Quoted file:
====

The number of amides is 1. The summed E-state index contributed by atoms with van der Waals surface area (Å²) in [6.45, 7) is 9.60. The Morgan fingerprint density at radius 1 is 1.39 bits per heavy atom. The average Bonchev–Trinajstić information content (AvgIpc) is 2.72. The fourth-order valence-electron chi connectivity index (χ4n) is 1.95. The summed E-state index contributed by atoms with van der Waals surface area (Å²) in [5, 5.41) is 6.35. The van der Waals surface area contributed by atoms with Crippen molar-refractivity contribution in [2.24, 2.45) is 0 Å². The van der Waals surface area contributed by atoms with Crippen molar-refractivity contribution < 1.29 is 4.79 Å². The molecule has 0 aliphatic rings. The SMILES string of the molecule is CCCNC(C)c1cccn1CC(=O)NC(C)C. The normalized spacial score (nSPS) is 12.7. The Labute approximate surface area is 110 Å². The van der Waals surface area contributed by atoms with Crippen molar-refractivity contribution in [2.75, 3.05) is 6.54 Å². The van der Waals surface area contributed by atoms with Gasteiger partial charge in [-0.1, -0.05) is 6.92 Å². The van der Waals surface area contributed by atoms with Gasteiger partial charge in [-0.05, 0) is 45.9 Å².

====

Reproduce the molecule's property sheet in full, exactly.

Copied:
The number of amides is 1. The summed E-state index contributed by atoms with van der Waals surface area (Å²) in [6.45, 7) is 9.60. The Morgan fingerprint density at radius 1 is 1.39 bits per heavy atom. The average Bonchev–Trinajstić information content (AvgIpc) is 2.72. The fourth-order valence-electron chi connectivity index (χ4n) is 1.95. The summed E-state index contributed by atoms with van der Waals surface area (Å²) in [5, 5.41) is 6.35. The van der Waals surface area contributed by atoms with Crippen molar-refractivity contribution in [2.24, 2.45) is 0 Å². The van der Waals surface area contributed by atoms with Crippen molar-refractivity contribution < 1.29 is 4.79 Å². The molecule has 0 aliphatic rings. The SMILES string of the molecule is CCCNC(C)c1cccn1CC(=O)NC(C)C. The normalized spacial score (nSPS) is 12.7. The Labute approximate surface area is 110 Å². The van der Waals surface area contributed by atoms with Crippen molar-refractivity contribution in [2.75, 3.05) is 6.54 Å². The van der Waals surface area contributed by atoms with Gasteiger partial charge in [-0.1, -0.05) is 6.92 Å². The van der Waals surface area contributed by atoms with Gasteiger partial charge in [-0.05, 0) is 45.9 Å².